At what point does inflation overcome the strength of the consumer?
It’s a question we’re fielding lately as investment professionals balance positive predictions about the US economy against rising inflation, which yesterday was reported at a new 40-year high of 7.9%.
While conceding that “inflation will be higher for longer,” Co-CIO and Head of Long/Short Strategies Michael Grant disagrees with those who expect higher prices to lead to extreme tightening or even a recession.
“Inflation can have windows of time when it settles back to the 3%-5% range, which I think is acceptable to the Fed. I do not see the Fed overreacting to bring inflation down because there is not the political capital for this kind of negative, Fed-induced shock to the economy.”
In fact, Grant, also Senior Co-Portfolio Manager of Calamos Phineus Long/Short Fund (CPLIX), goes so far to suggest, “I think the surprise may be that the developed world avoids recession and remains unusually strong.
“How much higher oil prices can go before they are a genuine squeeze is anyone’s guess, but we are not there yet.”
“We came into the Ukraine crisis with enormous economic momentum due to the end of Covid,” Grant continued. “That kind of momentum is not easily stalled with headlines.”
Grant is calling for a strong economy through 2023, with the risk of a recession no sooner than late 2024 or 2025. “I suspect the 10-year Treasury yield is heading to 2.5% plus by year-end, and assuming short-term rates move to 2%, the yield curve will still not be negative—in other words, no late cycle signal.”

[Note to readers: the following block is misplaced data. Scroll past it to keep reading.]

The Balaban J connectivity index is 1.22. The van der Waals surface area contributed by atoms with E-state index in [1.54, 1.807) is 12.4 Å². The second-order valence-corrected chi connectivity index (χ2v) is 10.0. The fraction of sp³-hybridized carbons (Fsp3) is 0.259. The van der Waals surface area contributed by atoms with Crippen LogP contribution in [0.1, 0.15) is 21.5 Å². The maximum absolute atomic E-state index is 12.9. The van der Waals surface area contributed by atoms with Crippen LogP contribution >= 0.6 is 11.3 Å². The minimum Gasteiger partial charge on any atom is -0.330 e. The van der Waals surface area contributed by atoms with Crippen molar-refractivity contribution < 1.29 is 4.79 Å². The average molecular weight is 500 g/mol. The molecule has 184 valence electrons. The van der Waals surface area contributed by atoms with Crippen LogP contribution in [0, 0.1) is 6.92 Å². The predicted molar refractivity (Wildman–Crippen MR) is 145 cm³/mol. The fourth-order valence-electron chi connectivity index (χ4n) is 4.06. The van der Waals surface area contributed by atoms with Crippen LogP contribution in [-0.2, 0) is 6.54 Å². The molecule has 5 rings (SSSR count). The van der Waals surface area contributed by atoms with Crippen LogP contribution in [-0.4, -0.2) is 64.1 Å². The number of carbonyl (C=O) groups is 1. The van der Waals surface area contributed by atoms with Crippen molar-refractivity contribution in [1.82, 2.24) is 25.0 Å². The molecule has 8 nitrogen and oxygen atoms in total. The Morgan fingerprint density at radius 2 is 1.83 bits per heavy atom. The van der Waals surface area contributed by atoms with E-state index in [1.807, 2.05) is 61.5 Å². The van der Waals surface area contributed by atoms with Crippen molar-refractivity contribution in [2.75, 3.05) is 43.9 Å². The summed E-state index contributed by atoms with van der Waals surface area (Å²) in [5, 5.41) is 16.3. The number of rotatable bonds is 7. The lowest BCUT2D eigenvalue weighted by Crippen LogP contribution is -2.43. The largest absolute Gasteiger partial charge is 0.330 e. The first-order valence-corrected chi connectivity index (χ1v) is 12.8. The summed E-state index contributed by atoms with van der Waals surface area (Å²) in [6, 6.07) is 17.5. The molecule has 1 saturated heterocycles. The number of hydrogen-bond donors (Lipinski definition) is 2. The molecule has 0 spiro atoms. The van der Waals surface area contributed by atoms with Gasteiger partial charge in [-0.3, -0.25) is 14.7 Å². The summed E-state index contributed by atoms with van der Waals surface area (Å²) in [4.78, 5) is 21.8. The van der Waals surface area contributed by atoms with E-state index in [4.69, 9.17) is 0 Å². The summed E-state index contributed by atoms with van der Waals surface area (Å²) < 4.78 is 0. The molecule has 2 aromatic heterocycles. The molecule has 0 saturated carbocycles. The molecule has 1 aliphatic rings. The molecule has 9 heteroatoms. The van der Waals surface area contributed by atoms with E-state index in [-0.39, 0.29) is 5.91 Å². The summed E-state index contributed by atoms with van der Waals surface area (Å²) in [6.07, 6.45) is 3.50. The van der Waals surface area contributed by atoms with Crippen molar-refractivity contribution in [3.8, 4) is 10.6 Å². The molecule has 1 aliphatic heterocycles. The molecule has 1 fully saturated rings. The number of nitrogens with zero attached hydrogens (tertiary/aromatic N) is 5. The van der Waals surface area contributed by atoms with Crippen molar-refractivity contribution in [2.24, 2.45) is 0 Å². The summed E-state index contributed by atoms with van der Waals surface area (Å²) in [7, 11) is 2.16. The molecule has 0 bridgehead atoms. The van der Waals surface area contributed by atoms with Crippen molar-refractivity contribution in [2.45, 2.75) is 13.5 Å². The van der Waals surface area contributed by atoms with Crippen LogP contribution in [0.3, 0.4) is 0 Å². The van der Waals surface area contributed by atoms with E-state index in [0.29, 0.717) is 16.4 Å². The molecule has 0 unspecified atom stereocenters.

He commented further on what he called “the Putin shock.” The real takeaway, he said, is that “the world will increasingly fragment into regional zones of profitability, corporate governance and political ideology.”
“Corporate managements are finally waking up—the Russian sanctions are the wake-up call—to the fact that they must choose sides. This implies a very robust capital spending cycle as the world’s manufacturing base is reconfigured. Just one example: it will take five years, start to finish, to build an LNG [Liquefied Natural Gas] facility in southern Spain to reduce Europe’s reliance upon Russia. This will add to the inflationary impulse, but equally to the resiliency of economic growth,” he said.
“The key transmission mechanism of the Putin shock is the price of oil. If it stays around these levels, I think the consumer is just fine,” according to Grant. “The Dec 22 crude future is still only $87/barrel so the market is not believing there will be a material problem with oil supplies. How much higher oil prices can go before they are a genuine squeeze is anyone’s guess, but we are not there yet.”
If anything, Grant said, “the silver lining for equities is that the Putin shock will give the Fed the alibi to overlook the immediate inflationary pressures and progress with more cautionary language.”
Investment professionals, for more information about Grant's perspective and/or CPLIX, please contact your Calamos Investment Consultant. You can reach him or her at 888-571-2567 or firstname.lastname@example.org.
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The principal risks of investing in the Calamos Phineus Long/Short Fund include: equity securities risk consisting of market prices declining in general, short sale risk consisting of potential for unlimited losses, foreign securities risk, currency risk, geographic concentration risk, other investment companies (including ETFs) risk, derivatives risk, options risk, and leverage risk. As a result of political or economic instability in foreign countries, there can be special risks associated with investing in foreign securities, including fluctuations in currency exchange rates, increased price volatility and difficulty obtaining information. In addition, emerging markets may present additional risk due to potential for greater economic and political instability in less developed countries.